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Leadership lessons from a coxswain

Posted by / May 10, 2011


Crew is a unique sport. Even if you put eight of the world’s strongest guys in a boat and teach them to row, they’re useless without a coxswain. The coxswain steers the boat, makes sure everybody is rowing in sync, and motivates the crew. It’s a tough job, and a gold mine for leadership lessons. The blog Thought Leaders LLC extracts some of those lessons. Here is just one:

Being small doesn’t mean being weak
Coxswains are physically tiny. Like *really* tiny. That said, they’re usually the strongest member of the team in terms of leadership and direction. They have to get four or eight other highly-accomplished athletes rowing in perfect synchronicity. They also have to lead all team movements from the boat trailer to rigging to launch to recovery. A coxswain is always performing some leadership task to get the team to its destination safely and in a winning way.

No matter your physical presence or your tenure with the organization, do you take full control of the team at all times? Do your words and action carry weight for your team and get them moving in the right direction? Regardless of stature (physical or organizational) remember your team looks to you for leadership. Get over any hang-ups or insecurities then step up and lead.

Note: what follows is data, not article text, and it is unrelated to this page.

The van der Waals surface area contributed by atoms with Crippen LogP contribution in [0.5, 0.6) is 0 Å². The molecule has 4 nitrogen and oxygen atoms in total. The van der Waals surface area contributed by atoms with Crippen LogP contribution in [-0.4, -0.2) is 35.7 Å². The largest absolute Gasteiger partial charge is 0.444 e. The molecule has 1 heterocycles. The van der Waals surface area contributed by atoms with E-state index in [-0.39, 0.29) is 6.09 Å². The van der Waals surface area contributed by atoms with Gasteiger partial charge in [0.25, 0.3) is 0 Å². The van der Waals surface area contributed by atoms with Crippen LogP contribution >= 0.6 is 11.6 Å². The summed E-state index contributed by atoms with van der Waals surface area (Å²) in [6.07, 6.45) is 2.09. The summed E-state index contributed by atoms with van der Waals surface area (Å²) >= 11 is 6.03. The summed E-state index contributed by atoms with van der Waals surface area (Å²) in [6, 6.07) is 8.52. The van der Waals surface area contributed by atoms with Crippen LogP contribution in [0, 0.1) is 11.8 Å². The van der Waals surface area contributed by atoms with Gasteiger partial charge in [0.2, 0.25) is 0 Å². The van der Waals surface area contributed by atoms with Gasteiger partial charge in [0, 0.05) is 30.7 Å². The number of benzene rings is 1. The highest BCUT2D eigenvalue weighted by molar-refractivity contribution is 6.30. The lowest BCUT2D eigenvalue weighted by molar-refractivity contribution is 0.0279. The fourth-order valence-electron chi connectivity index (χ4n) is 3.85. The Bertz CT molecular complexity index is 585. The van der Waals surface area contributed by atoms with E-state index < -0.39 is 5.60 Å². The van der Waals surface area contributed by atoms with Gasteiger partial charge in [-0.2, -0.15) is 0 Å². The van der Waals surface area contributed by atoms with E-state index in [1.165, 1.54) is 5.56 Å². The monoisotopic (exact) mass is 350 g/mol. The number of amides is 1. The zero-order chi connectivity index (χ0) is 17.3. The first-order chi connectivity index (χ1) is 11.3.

Full story at Thought Leaders LLC.

More leadership lessons.

Photo credit: Fotolia

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  • amy coxswain

    Skills I learned as an 18 year old conxswain to teams of rowers, all older and bigger than me, have been used throughout my life. I have used those skills as manager, a lawyer, a neighbor, and as a spouse. And I believe that my leadership training began at 5 AM in the back of a shell.

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